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Patterns and determinants of elephant attacks on humans in Nepal

Abstract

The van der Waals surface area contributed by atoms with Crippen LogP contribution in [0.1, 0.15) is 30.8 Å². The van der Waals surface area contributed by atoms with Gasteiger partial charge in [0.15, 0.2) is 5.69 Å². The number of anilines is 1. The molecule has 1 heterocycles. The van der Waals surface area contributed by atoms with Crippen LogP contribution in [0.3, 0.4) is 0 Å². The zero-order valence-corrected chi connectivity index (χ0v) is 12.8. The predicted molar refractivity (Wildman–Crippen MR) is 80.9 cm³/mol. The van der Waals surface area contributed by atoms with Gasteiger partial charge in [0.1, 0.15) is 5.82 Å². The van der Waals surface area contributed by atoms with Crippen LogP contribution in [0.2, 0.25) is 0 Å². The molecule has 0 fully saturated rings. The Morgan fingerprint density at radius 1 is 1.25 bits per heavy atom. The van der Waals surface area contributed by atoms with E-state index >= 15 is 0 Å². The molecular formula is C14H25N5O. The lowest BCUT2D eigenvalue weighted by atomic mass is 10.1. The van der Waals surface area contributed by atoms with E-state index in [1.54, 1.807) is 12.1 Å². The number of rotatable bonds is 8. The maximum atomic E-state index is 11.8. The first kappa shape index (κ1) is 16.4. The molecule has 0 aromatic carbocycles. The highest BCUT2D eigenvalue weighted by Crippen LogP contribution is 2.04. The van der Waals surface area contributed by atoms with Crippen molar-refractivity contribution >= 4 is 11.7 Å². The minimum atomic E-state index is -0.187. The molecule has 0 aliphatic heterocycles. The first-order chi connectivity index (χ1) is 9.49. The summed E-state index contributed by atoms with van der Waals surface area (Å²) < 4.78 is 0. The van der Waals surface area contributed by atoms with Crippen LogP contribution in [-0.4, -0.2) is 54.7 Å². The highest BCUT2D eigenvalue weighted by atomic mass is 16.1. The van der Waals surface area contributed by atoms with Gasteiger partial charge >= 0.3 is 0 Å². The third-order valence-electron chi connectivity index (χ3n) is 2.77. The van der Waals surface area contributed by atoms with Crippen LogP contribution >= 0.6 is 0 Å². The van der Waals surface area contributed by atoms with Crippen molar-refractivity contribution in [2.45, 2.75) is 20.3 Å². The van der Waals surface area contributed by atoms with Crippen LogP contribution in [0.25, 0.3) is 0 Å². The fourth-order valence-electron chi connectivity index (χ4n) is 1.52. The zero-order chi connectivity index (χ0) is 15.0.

Attacks on humans by Asian elephant (Elephas maximus) is an extreme form of human–elephant conflict. It is a serious issue in southern lowland Nepal where elephant-related human fatalities are higher than other wildlife. Detailed understanding of elephant attacks on humans in Nepal is still lacking, hindering to devising appropriate strategies for human–elephant conflict mitigation. This study documented spatiotemporal pattern of elephant attacks on humans, factors associated with the attacks, and human/elephant behavior contributing to deaths of victims when attacked. We compiled all the documented incidences of elephant attacks on humans in Nepal for last 20 years across Terai and Chure region of Nepal. We also visited and interviewed 412 victim families (274 fatalities and 138 injuries) on elephant attacks. Majority of the victims were males (87.86%) and had low level of education. One fourth of the elephant attacks occurred while chasing the elephants. Solitary bulls or group of subadult males were involved in most of the attack. We found higher number of attacks outside the protected area. People who were drunk and chasing elephants using firecrackers were more vulnerable to the fatalities. In contrast, chasing elephants using fire was negatively associated with the fatalities. Elephant attacks were concentrated in proximity of forests primarily affecting the socioeconomically marginalized communities. Integrated settlement, safe housing for marginalized community, and community grain house in the settlement should be promoted to reduce the confrontation between elephants and humans in entire landscape for their long-term survival.